Previous Next DOT Contents About


A B C
D E F
G H I
J K L
M N O
P Q R
S T U
V W X
Y Z ?
Previous Next DOT Search Contents Link to this Site About
CODE: 25323
Buy ONET/DOT: Download

TITLE: Mathematical Technicians

DEFINITION: Apply standardized mathematical formulas, principles, and methodology to technical problems in engineering and physical science in relation to specific industrial and research objectives, processes, equipment, and products.

  • TASKS
  • KNOWLEDGE
  • SKILLS
  • ABILITIES
  • WORK ACTIVITIES
  • WORK CONTEXT
  • INTERESTS
  • WORK VALUES
  • CROSSWALKS


    TASKS:

    1. Selects most feasible combination and sequence of computational methods to reduce raw data to meaningful and manageable terms.

    2. Analyzes raw data from computer or recorded on photographic film or other media.

    3. Selects most economical and reliable combination of manual, mechanical, or data processing methods and equipment consistent with data reduction requirements.

    4. Calculates data for analysis, using computer or calculator.

    5. Translates data into numerical values, equations, flow charts, graphs or other media.

    6. Modifies standard formulas to conform to data processing method selected.

    7. Analyzes processed data to detect errors.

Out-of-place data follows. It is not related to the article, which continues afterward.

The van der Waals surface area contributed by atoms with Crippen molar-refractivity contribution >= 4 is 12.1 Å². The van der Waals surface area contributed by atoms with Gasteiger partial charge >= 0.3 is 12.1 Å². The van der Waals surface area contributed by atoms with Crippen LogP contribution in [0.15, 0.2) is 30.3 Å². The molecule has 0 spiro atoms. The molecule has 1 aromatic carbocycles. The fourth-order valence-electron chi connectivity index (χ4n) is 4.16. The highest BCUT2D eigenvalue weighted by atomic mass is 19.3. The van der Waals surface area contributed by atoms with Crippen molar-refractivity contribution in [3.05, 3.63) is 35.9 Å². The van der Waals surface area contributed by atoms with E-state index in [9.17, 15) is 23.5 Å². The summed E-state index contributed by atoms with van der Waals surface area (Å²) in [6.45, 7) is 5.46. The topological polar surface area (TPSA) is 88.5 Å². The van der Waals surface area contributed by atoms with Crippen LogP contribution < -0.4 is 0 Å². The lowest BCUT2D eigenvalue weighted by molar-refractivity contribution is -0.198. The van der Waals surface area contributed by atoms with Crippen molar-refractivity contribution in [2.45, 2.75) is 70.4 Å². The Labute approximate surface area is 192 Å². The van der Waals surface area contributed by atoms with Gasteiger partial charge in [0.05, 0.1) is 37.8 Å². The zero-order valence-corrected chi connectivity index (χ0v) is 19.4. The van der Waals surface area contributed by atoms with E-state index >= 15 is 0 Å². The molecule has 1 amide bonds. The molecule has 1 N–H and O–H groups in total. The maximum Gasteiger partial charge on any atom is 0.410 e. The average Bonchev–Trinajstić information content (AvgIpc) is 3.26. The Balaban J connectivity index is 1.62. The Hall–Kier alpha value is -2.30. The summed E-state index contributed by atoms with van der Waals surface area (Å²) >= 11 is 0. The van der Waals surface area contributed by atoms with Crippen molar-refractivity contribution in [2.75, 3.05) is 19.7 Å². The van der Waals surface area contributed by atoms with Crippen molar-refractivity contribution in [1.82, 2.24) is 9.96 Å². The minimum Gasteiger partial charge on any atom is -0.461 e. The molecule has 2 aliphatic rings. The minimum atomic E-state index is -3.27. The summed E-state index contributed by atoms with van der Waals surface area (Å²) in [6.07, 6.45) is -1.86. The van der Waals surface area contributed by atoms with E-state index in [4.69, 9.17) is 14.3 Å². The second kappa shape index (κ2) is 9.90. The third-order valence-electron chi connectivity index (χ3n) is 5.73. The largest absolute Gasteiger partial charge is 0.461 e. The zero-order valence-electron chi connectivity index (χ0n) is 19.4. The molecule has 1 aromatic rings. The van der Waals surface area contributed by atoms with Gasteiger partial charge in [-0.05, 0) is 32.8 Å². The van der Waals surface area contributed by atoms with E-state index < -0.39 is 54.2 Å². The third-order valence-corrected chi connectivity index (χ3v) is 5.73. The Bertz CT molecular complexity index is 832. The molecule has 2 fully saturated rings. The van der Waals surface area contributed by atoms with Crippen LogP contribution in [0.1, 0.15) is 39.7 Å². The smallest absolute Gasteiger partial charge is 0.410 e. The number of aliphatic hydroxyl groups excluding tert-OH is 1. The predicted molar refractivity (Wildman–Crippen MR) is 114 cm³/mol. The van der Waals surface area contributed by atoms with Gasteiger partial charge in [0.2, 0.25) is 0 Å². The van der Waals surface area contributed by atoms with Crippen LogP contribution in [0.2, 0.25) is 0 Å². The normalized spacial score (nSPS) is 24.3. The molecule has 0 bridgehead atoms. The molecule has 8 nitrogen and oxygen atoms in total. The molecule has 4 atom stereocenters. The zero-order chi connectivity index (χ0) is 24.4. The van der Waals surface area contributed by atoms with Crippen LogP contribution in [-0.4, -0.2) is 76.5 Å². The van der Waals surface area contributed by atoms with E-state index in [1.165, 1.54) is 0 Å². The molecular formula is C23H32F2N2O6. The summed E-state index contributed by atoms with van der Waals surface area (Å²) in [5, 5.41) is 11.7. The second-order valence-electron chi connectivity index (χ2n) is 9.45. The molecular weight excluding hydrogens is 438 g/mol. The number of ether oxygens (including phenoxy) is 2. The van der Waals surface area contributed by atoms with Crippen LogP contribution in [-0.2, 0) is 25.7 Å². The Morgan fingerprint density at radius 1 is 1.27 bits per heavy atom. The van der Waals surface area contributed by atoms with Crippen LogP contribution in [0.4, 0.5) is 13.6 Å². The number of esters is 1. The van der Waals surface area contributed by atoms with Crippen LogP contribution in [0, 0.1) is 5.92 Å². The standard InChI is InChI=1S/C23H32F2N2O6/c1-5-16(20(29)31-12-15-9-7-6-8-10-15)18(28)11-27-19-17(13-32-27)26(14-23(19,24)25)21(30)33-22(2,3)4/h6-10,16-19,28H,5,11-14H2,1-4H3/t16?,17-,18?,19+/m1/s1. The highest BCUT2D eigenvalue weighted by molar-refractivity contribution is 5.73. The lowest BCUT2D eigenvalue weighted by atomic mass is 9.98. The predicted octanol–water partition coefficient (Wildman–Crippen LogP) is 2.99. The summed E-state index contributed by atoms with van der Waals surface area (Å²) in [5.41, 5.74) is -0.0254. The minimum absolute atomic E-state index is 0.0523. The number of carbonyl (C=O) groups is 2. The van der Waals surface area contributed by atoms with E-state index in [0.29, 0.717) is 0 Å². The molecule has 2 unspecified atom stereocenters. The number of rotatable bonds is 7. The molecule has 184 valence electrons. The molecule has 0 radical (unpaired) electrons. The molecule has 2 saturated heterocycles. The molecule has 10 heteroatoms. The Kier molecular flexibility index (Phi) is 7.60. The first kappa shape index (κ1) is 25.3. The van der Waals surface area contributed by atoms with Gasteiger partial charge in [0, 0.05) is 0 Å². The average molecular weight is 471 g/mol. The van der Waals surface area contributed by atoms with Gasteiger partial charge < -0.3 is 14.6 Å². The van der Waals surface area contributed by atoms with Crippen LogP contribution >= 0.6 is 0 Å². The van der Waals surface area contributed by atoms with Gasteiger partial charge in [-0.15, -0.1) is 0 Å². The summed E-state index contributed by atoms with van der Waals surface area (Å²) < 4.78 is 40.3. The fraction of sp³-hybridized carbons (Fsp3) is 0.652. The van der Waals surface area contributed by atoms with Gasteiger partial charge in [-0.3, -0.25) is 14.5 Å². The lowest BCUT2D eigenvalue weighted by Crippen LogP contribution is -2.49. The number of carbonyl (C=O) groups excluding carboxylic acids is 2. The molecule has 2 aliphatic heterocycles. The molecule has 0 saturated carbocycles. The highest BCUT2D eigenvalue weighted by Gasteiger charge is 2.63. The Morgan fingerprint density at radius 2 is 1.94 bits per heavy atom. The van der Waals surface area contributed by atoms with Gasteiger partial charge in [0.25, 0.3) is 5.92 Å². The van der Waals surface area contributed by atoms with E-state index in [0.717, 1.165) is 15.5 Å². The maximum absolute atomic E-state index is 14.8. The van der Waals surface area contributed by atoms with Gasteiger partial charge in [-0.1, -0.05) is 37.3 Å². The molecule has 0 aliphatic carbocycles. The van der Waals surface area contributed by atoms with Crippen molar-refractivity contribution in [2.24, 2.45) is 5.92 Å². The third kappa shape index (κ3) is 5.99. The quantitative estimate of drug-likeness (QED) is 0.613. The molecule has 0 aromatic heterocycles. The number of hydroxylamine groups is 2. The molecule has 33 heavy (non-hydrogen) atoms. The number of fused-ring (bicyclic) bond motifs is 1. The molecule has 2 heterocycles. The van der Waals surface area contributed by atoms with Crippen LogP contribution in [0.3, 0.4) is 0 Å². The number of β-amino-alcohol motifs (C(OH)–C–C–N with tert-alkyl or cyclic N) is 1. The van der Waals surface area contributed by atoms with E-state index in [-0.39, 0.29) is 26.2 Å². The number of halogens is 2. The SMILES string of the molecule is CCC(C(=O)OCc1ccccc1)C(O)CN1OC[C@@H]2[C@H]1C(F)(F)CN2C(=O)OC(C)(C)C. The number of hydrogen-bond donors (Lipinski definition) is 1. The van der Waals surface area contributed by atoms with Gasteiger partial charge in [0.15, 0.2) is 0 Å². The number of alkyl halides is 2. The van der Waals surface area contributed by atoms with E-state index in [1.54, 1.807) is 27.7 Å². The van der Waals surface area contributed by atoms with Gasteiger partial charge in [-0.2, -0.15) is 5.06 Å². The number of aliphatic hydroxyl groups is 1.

8. Confers with professional scientific, and engineering personnel to plan project.

    KNOWLEDGE:
    Knowledge elements are ranked by importance.

    100 Mathematics
    Knowledge of numbers, their operations, and interrelationships including arithmetic, algebra, geometry, calculus, statistics, and their applications

    75 Computers and Electronics
    Knowledge of electric circuit boards, processors, chips, and computer hardware and software, including applications and programming

    54 English Language
    Knowledge of the structure and content of the English language including the meaning and spelling of words, rules of composition, and grammar

    42 Engineering and Technology
    Knowledge of equipment, tools, mechanical devices, and their uses to produce motion, light, power, technology, and other applications

    38 Clerical
    Knowledge of administrative and clerical procedures and systems such as word processing systems, filing and records management systems, stenography and transcription, forms design principles, and other office procedures and terminology

    29 Physics
    Knowledge and prediction of physical principles, laws, and applications including air, water, material dynamics, light, atomic principles, heat, electric theory, earth formations, and meteorological and related natural phenomena

    25 Communications and Media
    Knowledge of media production, communication, and dissemination techniques and methods including alternative ways to inform and entertain via written, oral, and visual media